Walking to Calmness

To strengthen a child’s #emotional intelligence, teach self-soothing skills,  Walking meditations are a good start.

Mott Haven Labyrinth

Emotional fitness thoughts

I first walked a labyrinth at the Quaker Meeting House in Purchase, New York.  What impressed me most was how the children loved it. When I had some money to spend in the  mental health programs I directed in Mott Haven, the meanest part of the South Bronx, I built labyrinths.

That’s a picture of one I built on donated land behind a housing project . Well, I didn’t actually build it or any; I paid to have them built. The one above was one my staff, the families and children we partnered with, and Ariane Burgess, our labyrintista build.

If you saw the movie Bonfire of the Vanities or have read Jonathan Kozol’s book Amazing Grace, you know about how bad things were in Mott Haven not so many years ago.  I wanted  those who had to live, particularly the children, to add to their strength by learning lots of what I call emotional fitness skills.

Self-soothing is one of six skills that help strengthen emotional intelligence. It is the  most immediately helpful to all the skills.

I saw labyrinths as a way to interested both grownups and kids in meditation and not just the families I worked with, but all those living in Mott Haven. I had the grandiose idea of making Mott Haven the labyrinth capital of the  USA or at least of the New York area.  I wanted to bring tourists to a part of New York City I had learned to love.

What is a labyrinth?

A labyrinth is not a maze.  Mazes are designed to confuse and frustrate with blind turns and dead ends.  And, yes getting safely in and out of one does provide a rush of pleasure.

However, a labyrinth has no dead ends, nothing to confuse, or frustrate. You walk in the entrance,  then you walk to the center, and when you are ready to leave,  you walk out.

At the time, I was working for the Visiting Nurse Service of New York (VNSNY) and directing several mental health programs including a family support team and respite team.  Those two were the programs I involved in  building the labyrinths.

As you see, the one above was built of re-cycled logs and was designed to serve as a small arena. Performers, mostly story tellers, did their thing in the center, while their audience sat on the logs.

My Mott Haven programs were part of a large federal grant called The Mott Haven Project.  The grant sought to involve various agencies in providing  what the grant makers called a System of Care (SOC) for seriously emotionally troubled children.

The grant gave me some money to use not for individual families, but to improve the community. The grant also linked me to a number of community activists. One was a labyrintista, Ariane Burgess.  She designed and built the labyrinths that I was able to sprinkle around Mott Haven.  We called our labyrinth programs the Camino de Paz Project.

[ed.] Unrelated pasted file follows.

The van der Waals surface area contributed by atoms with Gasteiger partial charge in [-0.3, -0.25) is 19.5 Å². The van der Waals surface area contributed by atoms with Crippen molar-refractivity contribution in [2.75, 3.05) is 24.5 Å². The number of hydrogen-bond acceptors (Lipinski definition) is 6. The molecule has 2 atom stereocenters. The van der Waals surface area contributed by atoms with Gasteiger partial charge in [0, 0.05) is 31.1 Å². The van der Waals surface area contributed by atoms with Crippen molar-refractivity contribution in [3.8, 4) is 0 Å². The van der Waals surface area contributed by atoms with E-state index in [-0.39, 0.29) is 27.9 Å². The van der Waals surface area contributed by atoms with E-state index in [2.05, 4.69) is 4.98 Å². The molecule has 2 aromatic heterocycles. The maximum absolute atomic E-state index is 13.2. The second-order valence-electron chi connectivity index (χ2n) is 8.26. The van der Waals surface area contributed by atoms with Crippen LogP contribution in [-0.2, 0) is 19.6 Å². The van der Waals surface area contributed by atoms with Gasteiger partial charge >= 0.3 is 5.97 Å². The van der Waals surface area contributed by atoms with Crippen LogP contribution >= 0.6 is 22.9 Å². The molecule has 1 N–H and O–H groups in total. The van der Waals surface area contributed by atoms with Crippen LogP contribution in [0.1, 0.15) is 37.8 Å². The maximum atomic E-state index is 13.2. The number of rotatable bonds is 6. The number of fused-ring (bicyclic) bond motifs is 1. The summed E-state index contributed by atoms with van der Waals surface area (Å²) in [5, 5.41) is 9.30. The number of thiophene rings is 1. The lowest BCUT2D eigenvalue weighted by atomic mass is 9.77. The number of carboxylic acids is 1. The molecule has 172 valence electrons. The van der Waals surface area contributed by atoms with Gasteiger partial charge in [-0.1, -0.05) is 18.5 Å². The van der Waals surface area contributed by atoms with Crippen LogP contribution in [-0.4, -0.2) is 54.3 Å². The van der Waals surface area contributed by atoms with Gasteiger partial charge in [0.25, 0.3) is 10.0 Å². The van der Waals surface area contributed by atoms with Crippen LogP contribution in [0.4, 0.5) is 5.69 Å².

Here’s another picture  of one of the labyrinths.  This was a temporary one put up at a health fair.


In time, I also was able to get two portable canvas labyrinths made.  These were taken to health fairs and school fairs.

Although I was very pleased to have brought labyrinths to the community of Mott Haven, once I was no longer  directing the VNSNY Mott Haven program, interest in the Camino de Paz project slowly died.  Living in Colorado now, I have no idea if any remain.  I think a more permanent one was build on a housing project play ground. I hope that still stands. A plan to build a permanant labyrinth at Brooke Park died.

My big dream did not come true, but I take comfort in knowing that at the time, people found a bit of peace through the Camino de Pas Project. The peace in one heart moves the world toward peace for all.

One aspect of the Mott Haven Labyrinth Project does live on and may do so for years, but not in Mott Haven.  Where then? In New York City’s Battery Park.  I wanted more for Mott Haven, but do find some satisfaction in knowing that in a small way I contributed to this more permanent meditation path.


Labyrinths are more common than they once were. Plan a family trip to one.  As always learn what you want to teach first.  Here is a link to more about walking meditations.

When I am angry, I use a variation I call Stumping Out Anger. I walk with my anger, stumping, making angry face, tense body and angry fists.  I  say to myself “Take that” with every step.

In time, I find I am not stumping so hard, Then I take some calming breaths, make soft face, strong body and change my self talk to “It’s all all right.”  It is you know, if not for me for someone else or a higher power’s bigger plan, We all can only do so much, but if we do what we can when we can our efforts to make the world better are not in vain.

Thank you for all you do, practice kindness, like, share or comment.

A bit of blog business.  I am on the road visiting friends and family.  I am trying to post a blog a week.  Not sure even that will be possible, so if you don’t see one from me for a while, know I am remembering what matters and that means enjoying the company of those I care about and who care about me.

As always, thank you for all you do particularly for liking, commenting and sharing those of my posts you find helpful.



#emotionalintelligence poster coach teaching soft face/strong body. #parent advice

This post was inspired by this Word Press Daily Prompt  If you could clone one element from another city you’ve visited — a building, a cultural institution, a common street food, etc. — and bring it back to your own hometown, what would it be? My answer of course: Labyrinths.


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